[Planning] [Day 1] [Days 2 - 4]
January 18, 2015
Overland Track Day 5
This was to be my longest day on the Overland Track. My original plan after reaching the end of the trail was to hitch a ride to Devonport, but after learning that a serial killer named Ivan Milat had single-handedly ruined hitchhiking throughout Australia, I figured a bus would be a safer bet. The next bus to Devonport was due to leave tomorrow afternoon; the next one after that wasn't for several more days. If I wanted to catch tomorrow's bus, I would have to hike two sections today.
Even though I was in a hurry, I didn't leave the hut until 8:00. It was still pouring rain, and I just couldn't motivate myself to get an early start. Luckily, the rain slowed to a drizzle shortly after I started walking. Despite the continued precipitation, I was drier than I had been in five days on the trail.
Before long I reached the Du Cane Hut, built by a bushman named Paddy Hartnett in 1910. It was smaller than the modern huts, but otherwise quite similar. The biggest differences were the wood-burning fireplace (superior to the broken gas heater at the Kia Ora Hut) and the beds that were tilted slightly upward to prevent their occupants from falling out. (Nowadays, hut-builders seemed to prefer flat beds and guardrails.) The rain stopped during my short break. The clouds even began to disperse. I hoped this fortunate weather would last.
Continuing on the trail, I reached the turnoff for two short side trips to waterfalls. I picked Fergusson Falls first, and because of the excessive rain, it was really cranking. The path near the waterfall was getting a slippery shower, so I almost wasn't even able to follow it. D'Alton was completely inaccessible. The small stream that normally crossed the path had turned into a debris-laden river. It would be far too easy to get trapped in the current if I attempted to ford it, so I headed back to the main trail.
A while later, I took another side trail, this time to Hartnett Falls. The top of the waterfall was huge, overflowing into the forest and crashing at some unseen spot below. Bob, Simon and Craig caught up with me and together, we searched for a route to the bottom. Eventually we made it to the river, and we could see where the path normally would lead up to the falls, but today it was totally submerged. We settled for a few pictures from afar and headed back to the main trail.
The path at this point was still full of mud and puddles, with scant duckwood to make it easier for hikers. When the path got too muddy, people trampled the vegetation around the edges, which soon became muddy as well. At times the trail was a six-foot-wide muddy hole. Given the frigid weather I had experienced during summer, it might sound crazy to attempt this trek in winter, but at least the mud would be frozen.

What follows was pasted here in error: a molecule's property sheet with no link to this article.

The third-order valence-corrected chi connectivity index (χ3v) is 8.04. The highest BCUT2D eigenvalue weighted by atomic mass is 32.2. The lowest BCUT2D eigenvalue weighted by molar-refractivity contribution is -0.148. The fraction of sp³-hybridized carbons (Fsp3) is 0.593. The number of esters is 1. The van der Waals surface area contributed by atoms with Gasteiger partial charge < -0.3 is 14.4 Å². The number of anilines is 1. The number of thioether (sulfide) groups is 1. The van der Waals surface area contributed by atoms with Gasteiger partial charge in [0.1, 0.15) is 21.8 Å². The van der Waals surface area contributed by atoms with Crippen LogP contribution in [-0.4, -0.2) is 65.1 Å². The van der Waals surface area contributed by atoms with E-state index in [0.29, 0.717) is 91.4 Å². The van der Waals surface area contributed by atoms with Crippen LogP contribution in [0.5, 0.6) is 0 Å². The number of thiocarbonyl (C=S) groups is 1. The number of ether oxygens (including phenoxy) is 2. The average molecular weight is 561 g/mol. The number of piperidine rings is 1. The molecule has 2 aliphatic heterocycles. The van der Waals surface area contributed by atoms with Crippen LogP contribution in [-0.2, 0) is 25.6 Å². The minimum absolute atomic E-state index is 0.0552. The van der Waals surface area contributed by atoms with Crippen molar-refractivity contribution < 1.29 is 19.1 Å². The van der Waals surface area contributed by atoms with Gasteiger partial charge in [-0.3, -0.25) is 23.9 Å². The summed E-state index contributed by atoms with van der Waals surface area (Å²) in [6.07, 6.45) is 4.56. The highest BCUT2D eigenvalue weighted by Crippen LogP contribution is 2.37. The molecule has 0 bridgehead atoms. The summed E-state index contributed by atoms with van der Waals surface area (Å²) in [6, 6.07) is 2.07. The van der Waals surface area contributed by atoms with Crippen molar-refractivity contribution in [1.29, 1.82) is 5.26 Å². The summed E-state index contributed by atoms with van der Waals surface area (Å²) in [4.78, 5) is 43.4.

I made it to the Bert Nichols Hut at 1:00 PM. It was modern and huge, easily big enough to accommodate the wave of thirty hikers that would soon start flowing into it. I had to continue to the next hut, which would likely also have thirty occupants. But that hut's capacity was only twenty. Still, as long as rain didn't return, I wouldn't mind sleeping in my tent. I ate a peanut butter sandwich and an energy bar for lunch, and headed out.
The next section of trail was mostly flat, but the muddy ground still made it difficult. Eventually, I gave up: instead of searching for routes around the giant puddles, I simply walked through them. I was resigned to the fact that my feet wouldn't get dry until I was back in Devonport.
I arrived at the Narcissus Hut late in the afternoon. Only eleven others were staying there, a pleasant surprise. All of them were Australian, including a group of eight that had converged from all over the country for the trek, and three locals. Apparently, the reason this hut wasn't crowded was because most people skipped the final section, and opted instead to take a ferry across Lake Saint Clair.
At dusk a bunch of us walked to a river that fed into the lake to look for platypuses. The monotremes are are quite shy, making them difficult to sight. Lucky for me, a couple of people in the group had binoculars, and keen eyesight. They pointed at a distant, solitary platypus as it came up for air. It sank back into the water a few seconds later, and it didn't show itself to us again. Still, I'll count it.
The Narcissus Hut had a coal heater, so it was toasty warm. Tonight would be my first realistic chance to get my clothes dried. I ate a box of macaroni and cheese for dinner; the only other food I had left was oatmeal, energy bars and several packages of ramen noodles. My backpack had been getting lighter as I ate my food, but heavier as more of my gear got wet. Still, with a set of (hopefully) dry clothing, and an apparent end to the rain, I was in good spirits heading into my final day on the trail.
Continue to Day 6